• Create a new Federation Service
  • New federation server farm
  • Certificate : logon.example.com
  • Service Account : Use the AD service account created above (example\AdfsSvc)

Add Token signing certificate

To add certificates to ADFS 2.0 we need to disable the AD FS automatic certificate rollover feature.

Open a PowerShell prompt on the Federation Server (VSrvFs) and run the following commands

Add-PsSnapin Microsoft.Adfs.Powershell
Set-ADFSProperties -AutoCertificateRollover $false

Next, select ADFS 2.0 management console Service > Certificates > Add Token-Signing Certificate

Select the tokensigning.example.com certificate and mark it as primary.

Private key permissions

The account we specified above needs permissions on the private key of the Token signing certificate otherwise it will not be able to sign anything.  This may have already been done by the AD FS installation but lets check it anyway.

  • Open an Microsoft Management Console (mmc.exe) on the Federation Server (VSrvFs) and add the certificates snap-in (connect to local computer)
  • Browse to personal > certificates. Right-click tokensigning.example.com > All Tasks > Manage Private Keys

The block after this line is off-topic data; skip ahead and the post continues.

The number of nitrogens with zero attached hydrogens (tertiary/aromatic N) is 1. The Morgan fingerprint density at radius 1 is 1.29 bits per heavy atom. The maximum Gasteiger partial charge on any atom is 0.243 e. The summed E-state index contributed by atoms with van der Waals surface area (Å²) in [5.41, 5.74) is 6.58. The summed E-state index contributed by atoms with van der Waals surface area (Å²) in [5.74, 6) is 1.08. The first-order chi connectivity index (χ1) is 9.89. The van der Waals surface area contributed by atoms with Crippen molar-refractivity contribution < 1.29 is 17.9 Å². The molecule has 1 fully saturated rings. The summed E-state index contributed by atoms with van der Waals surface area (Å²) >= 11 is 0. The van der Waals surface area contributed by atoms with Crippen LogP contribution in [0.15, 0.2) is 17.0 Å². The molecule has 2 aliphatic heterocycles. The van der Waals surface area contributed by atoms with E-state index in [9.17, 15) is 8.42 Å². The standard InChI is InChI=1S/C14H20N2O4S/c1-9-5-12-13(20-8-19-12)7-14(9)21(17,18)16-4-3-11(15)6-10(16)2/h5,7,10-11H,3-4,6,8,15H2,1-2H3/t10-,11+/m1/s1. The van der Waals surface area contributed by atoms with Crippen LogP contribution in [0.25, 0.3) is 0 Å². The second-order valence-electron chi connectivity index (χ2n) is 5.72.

• Give the service account (example\AdfsSvc) read permissions

Forms authentication

At this point you have AD FS ready to have the Relying party configured.  The default behaviour of this AD FS installation, unless you installed an AD FS Proxy, is going to be Windows Authentication rather than forms based which is probably what you are after.  This is because of the order that the authentication protocols are tried by AD FS and for some reasons that I agree with (see http://social.technet.microsoft.com/wiki/contents/articles/ad-fs-2-0-how-to-change-the-local-authentication-type.aspx and http://social.technet.microsoft.com/wiki/contents/articles/1600.aspx).

To change this to use Forms authentication first the options are in the above link they are simply:

  1. In Windows Explorer, browse to C:\inetpub\adfs\ls (assuming that inetpub lives in C:\)
  2. Select web.config and Edit in Notepad
  3. Find (Ctrl+F) <localAuthenticationTypes>
  4. There are four lines below <localAuthenticationTypes>. Each line represents one of the local authentication types listed above.
  5. Cut your preferred local authentication type (the entire line), and Paste it to the top of the list (under <localAuthenticationTypes>)
    image
  6. Save and Close the web.config file

There is no need to restart IIS as .NET will recycle the app pool when the web.config file is updated.

Customise the look

If you want to you can customise the .ASPX pages along side the web.config to give it your own look and feel. However if all you want to do is add a logo check out the appConfig section in the web.config file. It is fully commented and allows the addition of a logo with a simple change to one of the parameters.

Next Steps

So now, if you have been following these posts, you will understand the problem and have AD FS setup.  In the next post we will look at the configuration of the Relying party and the configuration within SharePoint.  I’m going to assume that you already have SharePoint 2010 installed.